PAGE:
We can easily conceive of a time near at hand when the burden of preaching and exhortation will he, that Christians should "be holy, even as” Christ is "holy;" and as of late, immediate repentance has been enforced upon sinners, that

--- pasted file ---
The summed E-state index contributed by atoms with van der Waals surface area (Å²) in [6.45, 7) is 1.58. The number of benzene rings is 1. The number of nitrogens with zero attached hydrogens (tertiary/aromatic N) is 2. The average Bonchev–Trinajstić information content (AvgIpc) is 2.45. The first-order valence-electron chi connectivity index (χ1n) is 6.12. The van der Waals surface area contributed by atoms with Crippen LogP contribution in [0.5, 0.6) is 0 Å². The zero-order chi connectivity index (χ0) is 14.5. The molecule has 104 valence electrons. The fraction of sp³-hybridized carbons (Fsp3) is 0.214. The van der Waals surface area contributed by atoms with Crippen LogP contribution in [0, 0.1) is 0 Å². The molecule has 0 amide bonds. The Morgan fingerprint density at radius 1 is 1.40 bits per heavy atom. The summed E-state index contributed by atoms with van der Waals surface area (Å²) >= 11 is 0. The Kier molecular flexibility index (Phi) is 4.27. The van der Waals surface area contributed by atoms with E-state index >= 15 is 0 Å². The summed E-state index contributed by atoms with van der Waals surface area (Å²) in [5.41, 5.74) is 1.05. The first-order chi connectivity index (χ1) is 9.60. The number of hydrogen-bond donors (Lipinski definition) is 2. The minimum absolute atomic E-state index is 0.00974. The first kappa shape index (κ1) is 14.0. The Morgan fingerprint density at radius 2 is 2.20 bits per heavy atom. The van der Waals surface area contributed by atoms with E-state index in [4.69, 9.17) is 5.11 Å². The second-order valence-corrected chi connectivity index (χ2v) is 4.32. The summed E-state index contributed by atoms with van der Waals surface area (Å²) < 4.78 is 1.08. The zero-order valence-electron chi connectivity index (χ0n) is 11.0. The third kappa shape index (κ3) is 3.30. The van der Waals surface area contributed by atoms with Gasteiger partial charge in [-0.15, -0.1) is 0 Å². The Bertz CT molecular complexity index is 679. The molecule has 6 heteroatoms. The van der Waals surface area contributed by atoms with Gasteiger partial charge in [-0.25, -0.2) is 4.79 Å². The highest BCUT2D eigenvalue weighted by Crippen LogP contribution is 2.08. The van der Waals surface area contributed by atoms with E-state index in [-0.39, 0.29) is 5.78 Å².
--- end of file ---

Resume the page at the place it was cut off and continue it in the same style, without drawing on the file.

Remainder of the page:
immediate, thorough and persevering efforts will be urged upon every Christian to become a vessel sanctified and fit for the Master's use. We all know what the effect has been when a great truth like that of the duty of immediate repentance has possessed the minds of ministers simultaneously, and each has gathered strength from his brethren to enforce it upon his own hearers. Suppose that the conviction of greater holiness in ministers and private Christians should enter and fill the minds of a large association or conference; that by prayer and supplication they should themselves receive an unction from the Holy One, and then begin to call their church members to repentance, and prayer, to the denial of every sin, to the abandonment of every evil way, to the entire dedication of themselves, and all that they have and are to God; that they should in a more heart-searching and trying manner point out the evidences of experimental piety, undeceive or at least alarm, or else make manifest, the hypocrite, and show each professor the wickedness of an undecided and negligent spirit ; and then by telling them that CHRIST IS IN THEM, except they be reprobates, and by setting before them the hope of their calling, and the exceeding honor and glory of being the sons of God, lead them on to the cultivation of a holy life, to fervent and more frequent prayer, and to earnest desires for the conversion of the world ! Soon would the churches rise in their beauty and strength; the world around them would feel the enlightening and purifying influence; sinners would flock to Christ as doves to their windows ; the missionary spirit, the very spirit of true Christianity, would pervade all hearts, and we should soon feel that the day of the Lord was at hand. But it is well known that concert is a great means of individual and private benefit, and the simultaneous movement of ministers and Christians towards the attainment of a greater spirituality in the churches, and for the lifting up of a higher standard of Christian character, would be a powerful means of introducing measures for the general promotion of religion, which, to say the least, could not be rejected because they were new, nor yet fail to commend themselves to those who are seeking for new measures." We cannot imagine that any real Christian, however just his disapprobation of some of the means which have been resorted to for the furtherance of religion, can object to entering his closet, bewailing his private sins, and parting with them forever, and coming forth to spend a new life of spiritual and circumspect, walking with God. Are we not all as unprepared for the Millennium as we should be for the coming of the judgment ! If the latter-day glory is ever to rise upon the world, must there not be a different state of things in our churches ; must it not be a more difficult thing than at present to pass for a Christian without the power of godliness in the heart; must not Christians know more of the nature and efficacy, and also of the practice of intercessory prayer ? Must not the time fast come when that obstinate spirit in which some professors resist every effort of their brethren to do good shall be made to czase by the exercise, at first, of long-suffering and kind expostulation, and then, if necessary, of a prompt discipline? How much longer shall churches live with members within them who have cherished old feuds for years, and have gone to the communion with feelings in their hearts towards each other, like splinters covered with festering and “proud flesh ?" How near to the Millennium sball we come while professors go about in a gossiping, tale-bearing spirit, speaking evil of one brother, and reproachfully of another, and despitefully of all ? Is it a fore-token of that approaching day, that some professors are so zealous for what is right, that they cannot meet for prayer with other professors, who in their opinion are guilty of things of which they have never been convinced, and respecting which others as holy as themselves are not prepared to say that they are sinful ? Is it “Millennial" to bite and devour each other?-or to be separated from office3 of mutual good-will by preju-lice? What mockery must splendid offerings, made by such churches, appeur in the sight of heaven! The gift of the Holy Ghost cannot be purchased for the heathen with money, while Christians are driving him out of their hearts and sanctuaries! It is wrong to suffer the consciousness of evil in our own hearts, or the contemplation of it in others; to damp our zeal, or hinder our efforts, but there are times, we know, when many seem to feel az Elijah did when he threw himself down under the juniper tree, and gave up his efforts in despair, because of abounding iniquity. This is exceedingly wrong; all impatience, or hasty words, or despairing thoughts at the wickedness of the wicked, or at the manifold imperfections and sins of professors, are a violation of the spirit of Christ. Still no one can avoid the reflection, that societies, and donations, and organized efforts are useless without sancti fication in the hearts of Christians. Taking even a mercenary view of the subject, we cannot see in what manner the opening fields of labor and the demands for increased supplies are to be met, without such a state of love to God and Christ, and the souls of men, as shall dispose the churches to greater sacrifices and efforts. But could this be effected while things remain as they now are, we should soon have Christianized heathen preachers and church members transported across the waters, to make us